Busy Bees Busily Buzzing ‘Bout

This last week was a very busy one. As you may have noticed from the side bar the call for papers for Consciousness Online is now out…spread the word!

Tuesday I attended a talk/discussion of a paper by Ned Block on Attention and direct realism. Direct realism, roughly, is the view that when one has a veridical experience, say of the subway train coming into the station, the phenomenology of one’s experience is is determined by, or is constituted by, the properties that the object actually has. So on this view when one sees the subway one is somehow directly in contact with the physical object. This is contrasted with the view that one’s phenomenology is instead determined by, or constituted by some kind of mental representation that is perhaps caused by a physical object but which represents the physical object with a set of mental properties.

Block was arguing that direct realists can’t explain a certain fact about attention. His argument revolved around an interesting phenomenon discovered in attention research. If one is staring at a fixed spot and while doing that focuses one’s attention on one of three circles that are interlocked (something that is hard but can be done) one sees the circle one is attending to as brighter than the others. With practice one is able to move ones attention around the three circles and light them up as one goes. Given this some researchers took two gratings one of which was slightly dimmer than the other and what they found was that when the subjects attended to the fixation spot they could tell which of the two gratings was actually brighter than the other. But when they attended to the fixation point and shifted their attention to the dimmer patch they judged it to be the same brightness as the other patch; that is the two patches looked equally luminous. Block’s argument was then that the direct realist did not have any objective thing in the figure that they could point to to explain the difference in phenomenology. the figures stayed the same. Nor did they have any principled reason to say that one of the two perceptions was illusion and the other veridical.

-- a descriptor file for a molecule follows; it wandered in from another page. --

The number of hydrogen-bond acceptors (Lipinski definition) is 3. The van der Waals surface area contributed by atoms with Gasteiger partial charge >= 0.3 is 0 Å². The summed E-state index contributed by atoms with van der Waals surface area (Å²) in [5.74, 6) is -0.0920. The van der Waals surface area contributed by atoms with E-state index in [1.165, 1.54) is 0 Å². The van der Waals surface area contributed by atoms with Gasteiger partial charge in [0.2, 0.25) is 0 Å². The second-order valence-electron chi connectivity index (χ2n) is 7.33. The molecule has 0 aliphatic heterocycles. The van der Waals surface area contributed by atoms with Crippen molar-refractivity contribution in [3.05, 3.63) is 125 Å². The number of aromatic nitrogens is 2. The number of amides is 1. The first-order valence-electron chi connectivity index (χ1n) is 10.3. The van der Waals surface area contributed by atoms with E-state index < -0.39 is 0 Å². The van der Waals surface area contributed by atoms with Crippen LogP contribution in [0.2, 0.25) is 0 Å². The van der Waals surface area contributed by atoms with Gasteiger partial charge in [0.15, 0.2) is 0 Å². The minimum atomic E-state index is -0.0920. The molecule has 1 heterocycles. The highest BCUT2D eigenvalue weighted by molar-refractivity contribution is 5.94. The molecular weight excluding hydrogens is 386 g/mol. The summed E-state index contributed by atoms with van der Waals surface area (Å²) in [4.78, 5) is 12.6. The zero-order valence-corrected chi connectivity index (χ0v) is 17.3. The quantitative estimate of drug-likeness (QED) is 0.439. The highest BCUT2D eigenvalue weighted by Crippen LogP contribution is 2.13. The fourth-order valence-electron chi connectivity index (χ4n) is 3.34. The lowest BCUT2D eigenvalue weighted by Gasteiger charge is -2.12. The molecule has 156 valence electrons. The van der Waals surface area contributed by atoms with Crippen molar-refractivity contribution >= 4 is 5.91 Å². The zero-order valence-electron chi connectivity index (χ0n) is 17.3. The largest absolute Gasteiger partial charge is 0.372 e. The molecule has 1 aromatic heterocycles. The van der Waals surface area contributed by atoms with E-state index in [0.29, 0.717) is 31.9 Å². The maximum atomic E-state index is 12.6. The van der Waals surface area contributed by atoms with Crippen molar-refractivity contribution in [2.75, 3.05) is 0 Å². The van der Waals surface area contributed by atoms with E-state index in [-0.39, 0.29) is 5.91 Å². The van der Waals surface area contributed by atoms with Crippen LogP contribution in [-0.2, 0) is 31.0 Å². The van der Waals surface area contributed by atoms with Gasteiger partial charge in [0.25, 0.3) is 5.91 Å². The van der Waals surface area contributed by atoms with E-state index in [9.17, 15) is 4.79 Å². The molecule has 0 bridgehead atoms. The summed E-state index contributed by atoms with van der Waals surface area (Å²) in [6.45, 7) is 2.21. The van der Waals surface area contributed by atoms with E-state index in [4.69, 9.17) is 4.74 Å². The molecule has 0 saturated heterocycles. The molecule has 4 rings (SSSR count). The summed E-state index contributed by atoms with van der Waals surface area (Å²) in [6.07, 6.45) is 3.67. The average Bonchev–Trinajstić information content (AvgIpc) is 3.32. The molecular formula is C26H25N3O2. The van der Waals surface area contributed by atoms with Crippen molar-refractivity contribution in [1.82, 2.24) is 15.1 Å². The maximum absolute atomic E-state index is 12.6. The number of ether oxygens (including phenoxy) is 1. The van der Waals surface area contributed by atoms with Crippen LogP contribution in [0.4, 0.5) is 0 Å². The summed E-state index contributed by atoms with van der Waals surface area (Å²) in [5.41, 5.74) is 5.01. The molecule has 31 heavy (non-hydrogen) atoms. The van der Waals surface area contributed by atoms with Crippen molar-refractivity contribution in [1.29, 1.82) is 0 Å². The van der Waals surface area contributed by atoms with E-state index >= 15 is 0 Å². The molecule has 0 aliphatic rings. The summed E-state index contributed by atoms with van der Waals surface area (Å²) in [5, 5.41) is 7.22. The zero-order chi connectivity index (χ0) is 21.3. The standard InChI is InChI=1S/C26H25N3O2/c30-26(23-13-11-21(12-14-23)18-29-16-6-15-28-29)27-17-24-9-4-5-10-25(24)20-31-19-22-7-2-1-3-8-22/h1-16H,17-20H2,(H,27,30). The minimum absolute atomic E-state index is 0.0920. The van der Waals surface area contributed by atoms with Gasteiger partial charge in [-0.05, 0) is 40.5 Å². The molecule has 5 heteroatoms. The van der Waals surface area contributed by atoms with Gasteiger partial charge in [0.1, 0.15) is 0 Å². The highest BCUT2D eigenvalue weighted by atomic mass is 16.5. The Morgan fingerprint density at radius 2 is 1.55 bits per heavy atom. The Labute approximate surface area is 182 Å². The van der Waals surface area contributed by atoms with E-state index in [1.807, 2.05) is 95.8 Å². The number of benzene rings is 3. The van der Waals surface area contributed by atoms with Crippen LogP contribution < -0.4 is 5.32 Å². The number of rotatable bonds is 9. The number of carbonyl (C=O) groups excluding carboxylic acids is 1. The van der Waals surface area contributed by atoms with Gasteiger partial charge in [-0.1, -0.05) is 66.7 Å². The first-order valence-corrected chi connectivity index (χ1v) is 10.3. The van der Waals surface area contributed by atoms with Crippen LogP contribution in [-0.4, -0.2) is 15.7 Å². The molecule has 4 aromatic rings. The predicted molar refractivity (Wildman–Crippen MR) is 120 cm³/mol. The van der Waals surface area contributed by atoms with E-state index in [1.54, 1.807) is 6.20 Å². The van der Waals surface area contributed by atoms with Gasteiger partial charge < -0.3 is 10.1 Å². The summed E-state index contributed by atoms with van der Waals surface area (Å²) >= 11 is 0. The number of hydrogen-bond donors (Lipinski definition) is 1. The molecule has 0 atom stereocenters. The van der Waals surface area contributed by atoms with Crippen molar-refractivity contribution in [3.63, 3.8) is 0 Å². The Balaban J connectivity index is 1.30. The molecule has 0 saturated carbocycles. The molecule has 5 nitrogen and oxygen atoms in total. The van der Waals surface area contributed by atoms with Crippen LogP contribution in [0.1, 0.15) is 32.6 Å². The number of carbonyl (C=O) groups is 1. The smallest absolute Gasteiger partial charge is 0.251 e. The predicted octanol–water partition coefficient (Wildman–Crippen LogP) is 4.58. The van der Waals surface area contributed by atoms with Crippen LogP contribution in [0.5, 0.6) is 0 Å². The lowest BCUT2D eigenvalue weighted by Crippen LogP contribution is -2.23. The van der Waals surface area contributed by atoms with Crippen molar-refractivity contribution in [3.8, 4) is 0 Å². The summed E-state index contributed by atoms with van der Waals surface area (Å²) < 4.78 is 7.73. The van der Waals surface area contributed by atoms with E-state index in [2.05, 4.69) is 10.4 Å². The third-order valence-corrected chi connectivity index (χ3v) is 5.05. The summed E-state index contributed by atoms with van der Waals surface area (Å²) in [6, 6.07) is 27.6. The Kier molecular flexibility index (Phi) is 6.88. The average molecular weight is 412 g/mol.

On Friday I went to Jeremy Grey’s talk at the cuny cog sci speaker series. he was presenting data on the relationship between intelligence, as measured by standard psychological measures correlates with self-control. He was arguing for what he called the Individual Differences view. He started with a famous and intriguing study that found a correlation between self-control in 6 years olds and their subsequent performance on the SAT’s. Kid were given the following two options. They could either take a marshmallow that sitting on the table in front on them right now or they could wait until the experimenter returned and have two marshmallows. The experimenter then left and the children were videoed. Some of the kids were able to wait for the two marshmallow reward while others gave in immediately and ate the one that they had in front of them. What was surprising was that 12 years later when they took their SATs the ones who did best were those that waited longest for the two marshmallow reward. That is, the longer they were able to resist the marshmallow in front of them and wait for the return of the experimenter (some made it others didn’t) the higher their SAT scores were. Grey did a series of studies on adults to test the relationship between intelligence and self control and he found that there was indeed this relationship. There were, however, some people who scored high on the standardized tests but also scored high on impulsivity tests (that is they would be classified as high intelligence and low self control). The even more surprising thing was that if you factored in a certain kind of genetic variation which results in a variation in the dopamine receptors one saw that the outliers had this variation while those who conformed to the model did not. He also pointed to a study which suggested that pre-school children who participated in daily self-control exercises improved their performance on standardized IQ tests and so there is room for optimism that one is not stuck at one’s current IQ/self-control level.

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